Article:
FIG. 2 shows four exemplifying embodiments in which the shape of the magnet is configured in such a way that the surface of the magnet tapers toward the Hall magnetic field sensor apparatus. In FIG. 2 a, the south pole of magnet 200 is shaped so as to taper to a point toward the Hall magnetic field sensor apparatus. Magnetic field 202 or 203 is thereby correspondingly optimized. FIG. 2 b shows an alternative; south pole 204 is now rounded toward the Hall magnetic field sensor apparatus. Magnetic field 201, 205 is correspondingly optimized as a result of this as well. FIG. 2 c shows a further alternative; the north and south poles now have their pole transition facing toward the Hall magnetic sensor apparatus. The facing side is rounded here as well, as depicted by contour 207. Magnetic field 209 is thereby correspondingly optimized. Rearward magnetic field 206 plays no part here. Such is also the case in example 2 d, where rearward magnetic field 208 is not critical, but once again a conformation symmetrical with respect to the pole transition of magnetic 210 was implemented. Here the poles taper to a point toward the Hall magnetic field sensor apparatus at the pole transition, so that magnetic field 211 is correspondingly optimized. By way of a radius or angle at the pole surfaces, the magnetic field geometry and strength are optimized so that a correspondingly higher gain, i.e. amplification, is achieved. A larger usable signal is attained by optimizing the magnetic field in the measurement direction. This reduces the influence of the signal from the non-measurement direction, thereby (among other effects) also increasing the insensitivity of the measured signal to moments and transverse forces.

FIG. 3 shows three examples of multiple-magnet systems, the Hall magnetic field sensor apparatus being located in the region between the two magnets. FIG. 3 a shows a two-magnet system in which the poles of the two magnets 300 and 301, specifically the like poles, are placed opposite one another. The magnetic field of the two poles 300, 301 is thereby correspondingly shaped, as indicated by magnetic field lines 303, 304, 305, and 306. Here the Hall magnetic field sensor apparatus is movable in the measurement direction, i.e. once again transversely, as indicated by arrow 302. In addition, the Hall magnetic field sensor apparatus is disposed off-center from the field. This allows measurement to occur in the region of maximum magnetic field gradients and at a point of minimum interference. FIG. 3 b shows a variant of this. The Hall magnetic field sensor apparatus is now not directly between the two magnets 300 and 201, but somewhat outside. With a multiple-magnet system of this kind, the magnetic field shape and strength can be adjusted to one another, for example, by way of spacing and position. The position-dependent magnetic field change can be measured between the magnets as in FIG. 3 a and also FIG. 3 c, and alongside the magnet. FIG. 3 c shows a variant; here the two magnets 307 and 308 are disposed facing one another in terms of the south pole. The north poles are located respectively behind them. The magnetic field is then formed as here by magnetic field lines 309, 310, 311, and 312. The measurement direction is indicated here in vertical direction 313. Here as well, the Hall magnetic field sensor apparatus is located slightly off-center from the field. “Off-center” means that the measurement point is located outside the geometric center between the magnets. For magnets of equal size/strength, a magnetic field sink (=zero or minimum field) is located at the exact geometric center. This is not suitable as a measurement point. Slightly off-center, however, the magnetic field gradient is highest and this is therefore a preferred measurement point, since small mechanical deflections (relative motions of the Hall magnet system) produce large signal changes.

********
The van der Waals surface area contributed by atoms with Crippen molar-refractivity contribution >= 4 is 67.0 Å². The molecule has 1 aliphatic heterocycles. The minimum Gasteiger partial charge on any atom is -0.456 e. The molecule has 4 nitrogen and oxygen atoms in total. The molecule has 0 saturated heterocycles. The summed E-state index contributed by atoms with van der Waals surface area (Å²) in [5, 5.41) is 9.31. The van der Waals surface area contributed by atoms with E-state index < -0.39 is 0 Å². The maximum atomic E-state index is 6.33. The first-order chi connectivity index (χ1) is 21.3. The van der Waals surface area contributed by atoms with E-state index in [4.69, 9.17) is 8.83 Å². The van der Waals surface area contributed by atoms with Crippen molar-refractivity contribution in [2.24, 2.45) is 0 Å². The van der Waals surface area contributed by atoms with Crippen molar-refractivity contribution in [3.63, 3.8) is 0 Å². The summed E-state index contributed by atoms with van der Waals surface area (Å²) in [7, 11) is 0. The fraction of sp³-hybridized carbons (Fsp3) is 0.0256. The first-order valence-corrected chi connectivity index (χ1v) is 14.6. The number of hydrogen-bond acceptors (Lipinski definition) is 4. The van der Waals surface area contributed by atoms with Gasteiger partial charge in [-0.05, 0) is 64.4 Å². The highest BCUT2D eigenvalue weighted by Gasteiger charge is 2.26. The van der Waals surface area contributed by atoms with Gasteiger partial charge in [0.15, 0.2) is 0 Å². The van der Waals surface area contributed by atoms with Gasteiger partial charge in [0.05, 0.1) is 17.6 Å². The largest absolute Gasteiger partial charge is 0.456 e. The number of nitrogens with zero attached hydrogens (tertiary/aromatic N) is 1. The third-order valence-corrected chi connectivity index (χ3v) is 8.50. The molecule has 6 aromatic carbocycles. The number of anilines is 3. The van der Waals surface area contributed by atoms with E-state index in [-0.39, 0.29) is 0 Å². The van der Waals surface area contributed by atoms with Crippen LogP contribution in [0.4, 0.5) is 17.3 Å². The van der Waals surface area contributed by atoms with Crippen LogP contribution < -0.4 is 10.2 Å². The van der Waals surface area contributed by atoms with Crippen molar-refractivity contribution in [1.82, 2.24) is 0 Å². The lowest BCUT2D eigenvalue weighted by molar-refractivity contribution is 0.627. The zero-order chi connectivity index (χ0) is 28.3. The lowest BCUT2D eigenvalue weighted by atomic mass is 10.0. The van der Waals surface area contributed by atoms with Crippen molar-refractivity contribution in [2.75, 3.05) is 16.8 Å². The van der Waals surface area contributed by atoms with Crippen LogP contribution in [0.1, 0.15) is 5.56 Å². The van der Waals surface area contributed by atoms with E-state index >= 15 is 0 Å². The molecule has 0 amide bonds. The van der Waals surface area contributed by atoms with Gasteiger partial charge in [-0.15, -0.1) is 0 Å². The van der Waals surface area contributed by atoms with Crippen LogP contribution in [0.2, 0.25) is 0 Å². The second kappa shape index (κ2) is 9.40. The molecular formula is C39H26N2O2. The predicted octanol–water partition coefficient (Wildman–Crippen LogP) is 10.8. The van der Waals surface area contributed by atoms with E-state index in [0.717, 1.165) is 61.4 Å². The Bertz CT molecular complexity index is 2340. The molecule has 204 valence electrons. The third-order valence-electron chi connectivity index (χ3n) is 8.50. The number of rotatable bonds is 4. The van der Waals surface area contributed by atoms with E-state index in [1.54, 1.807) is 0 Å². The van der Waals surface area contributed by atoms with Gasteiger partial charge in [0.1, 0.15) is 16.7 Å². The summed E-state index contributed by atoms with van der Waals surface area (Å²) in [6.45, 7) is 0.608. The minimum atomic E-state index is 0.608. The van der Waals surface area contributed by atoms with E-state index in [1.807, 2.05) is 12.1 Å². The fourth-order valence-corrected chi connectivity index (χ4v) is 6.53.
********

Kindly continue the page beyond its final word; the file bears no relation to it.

FIG. 5 shows a two-magnet system in which the two magnets 50 and 51 are placed with their respective unlike poles opposite. Magnetic field 52 and 53 is thereby shaped, the Hall magnetic field sensor apparatus being located outside the region between magnets 50 and 51 and moving in the vertical direction, as indicated by arrow 54. This is the extreme variant of FIG. 1 a(b), with a gap between the magnetic poles. This is discussed again here because two separate magnets are used.